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I have a question: Is there any way to have math (everything between $s) in different colour than text (for example, green) in beamer?

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Please have a look at How do I get different colors for math and for text. I suggest closing this question as a duplicate, at least if the beamer class would not make a difference. –  Stefan Kottwitz Dec 8 '11 at 9:52
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beamer has its own internal way of changing the colour for mathematics which is detailed in Section 17.3 of the manual. If this worked for what you have in mind then this would be an easier method than that given in the question that Stefan links to. –  Loop Space Dec 8 '11 at 9:59
    
Michal: Did Andrew's comment help answer your question? –  Torbjørn T. Dec 10 '11 at 20:42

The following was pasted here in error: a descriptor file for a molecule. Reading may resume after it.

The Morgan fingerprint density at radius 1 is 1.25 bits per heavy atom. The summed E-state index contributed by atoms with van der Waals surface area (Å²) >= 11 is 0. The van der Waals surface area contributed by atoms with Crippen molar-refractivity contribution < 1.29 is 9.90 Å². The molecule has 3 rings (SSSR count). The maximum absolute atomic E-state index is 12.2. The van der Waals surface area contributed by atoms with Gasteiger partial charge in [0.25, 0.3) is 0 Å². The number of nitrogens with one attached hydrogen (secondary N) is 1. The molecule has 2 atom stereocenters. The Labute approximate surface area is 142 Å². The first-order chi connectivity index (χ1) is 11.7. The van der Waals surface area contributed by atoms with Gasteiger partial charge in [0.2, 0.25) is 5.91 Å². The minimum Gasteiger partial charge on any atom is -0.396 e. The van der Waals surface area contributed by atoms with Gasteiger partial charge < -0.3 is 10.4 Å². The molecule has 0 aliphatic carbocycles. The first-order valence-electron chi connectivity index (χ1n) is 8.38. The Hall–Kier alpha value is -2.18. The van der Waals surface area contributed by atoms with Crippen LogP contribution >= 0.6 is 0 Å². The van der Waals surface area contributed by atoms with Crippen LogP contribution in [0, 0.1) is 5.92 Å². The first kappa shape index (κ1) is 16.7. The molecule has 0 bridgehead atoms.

@AndrewStacey: That looks like an answer to me... –  Peter Grill Dec 22 '11 at 3:40
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1 Answer 1

Beamer has this functionality already built in. The beamer colours math text and its children math text inlined, math text displayed, and normal text in math text control the colour of mathematics in a beamer document. Section 17.3 of the beamer manual (version 3.12) has more details, note that they come with two warnings: one a "consider not doing it" warning and the other a "the implementation might break" warning.

An alternative method which is more robust but interacts less well with beamer's internal colour stuff is to use the unicode-math package (needs lualatex or xelatex) to load a font for mathematics with a specified colour. See Will Robertson's answer to my question Can I change the font and colour of a letter permanently? for details. Where the weakened interaction shows is with things like partially visible text in beamer: this is done by mixing colours at the time that the text is parsed, but with unicode-math then the colour is set once-for-all at the start and so can't be faded later on. (This is the solution that I use for this, by the way. To get round this interaction issue - which I don't encounter very often - I fade things by overlaying a partially transparent block instead of by mixing colours.)

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